How Often Is Perjury Proven In Litigation ?
When you lie under oath in a judicial proceeding, it is known as perjury. It is deliberately telling a lie in the court after taking an oath to tell the truth and nothing but the truth. When a person tells a lie under oath and it affects the outcome of the case, it is known as perjury.
However, when a person lies and the lie does not affect the outcome, it is not considered perjury. For instance, it is okay to lie about your age as long as it is not an important part of the case.
Perjury is considered to be a very serious crime and prosecutors threaten to prosecute those who perjure themselves. However, only very small numbers of cases are actually prosecuted because perjury is very difficult to prove.
So, how often is perjury proven in litigation? The answer to this question will have to be rarely. It is very difficult to prove in court that a person deliberately lied about the facts rather than suffering from a bad memory.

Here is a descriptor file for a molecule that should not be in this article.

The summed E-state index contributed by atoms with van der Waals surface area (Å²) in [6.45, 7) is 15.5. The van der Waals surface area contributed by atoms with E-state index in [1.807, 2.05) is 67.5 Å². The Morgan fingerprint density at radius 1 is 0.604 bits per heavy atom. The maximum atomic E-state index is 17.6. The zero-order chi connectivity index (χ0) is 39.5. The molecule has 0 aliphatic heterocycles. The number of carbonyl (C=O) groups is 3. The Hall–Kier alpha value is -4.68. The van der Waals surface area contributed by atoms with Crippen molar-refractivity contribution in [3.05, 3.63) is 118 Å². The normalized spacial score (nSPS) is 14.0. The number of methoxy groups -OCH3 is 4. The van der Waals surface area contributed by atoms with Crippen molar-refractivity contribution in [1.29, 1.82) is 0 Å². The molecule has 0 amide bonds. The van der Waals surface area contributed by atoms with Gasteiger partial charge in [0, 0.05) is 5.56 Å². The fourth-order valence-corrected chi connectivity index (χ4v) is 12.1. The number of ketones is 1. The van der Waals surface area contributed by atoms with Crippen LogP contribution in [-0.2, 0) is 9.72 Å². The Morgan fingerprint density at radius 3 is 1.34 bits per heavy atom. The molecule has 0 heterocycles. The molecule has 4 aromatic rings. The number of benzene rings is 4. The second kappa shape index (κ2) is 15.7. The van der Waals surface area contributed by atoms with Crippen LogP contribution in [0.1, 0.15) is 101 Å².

When a person gives imprecise and ambiguous answers, it is not sufficient to support prosecution. This is even when the answers could cause doubts about the person's credibility. Just having proof that a witness lied is not enough to prove perjury and even when there is proof that a witness lied intentionally is not sufficient to prove perjury.
Most courts give the benefit of doubt to the witness when he gives vague answers as the witness may not be aware of what perjurious response is. That is why it is very difficult to prove perjury in litigation.
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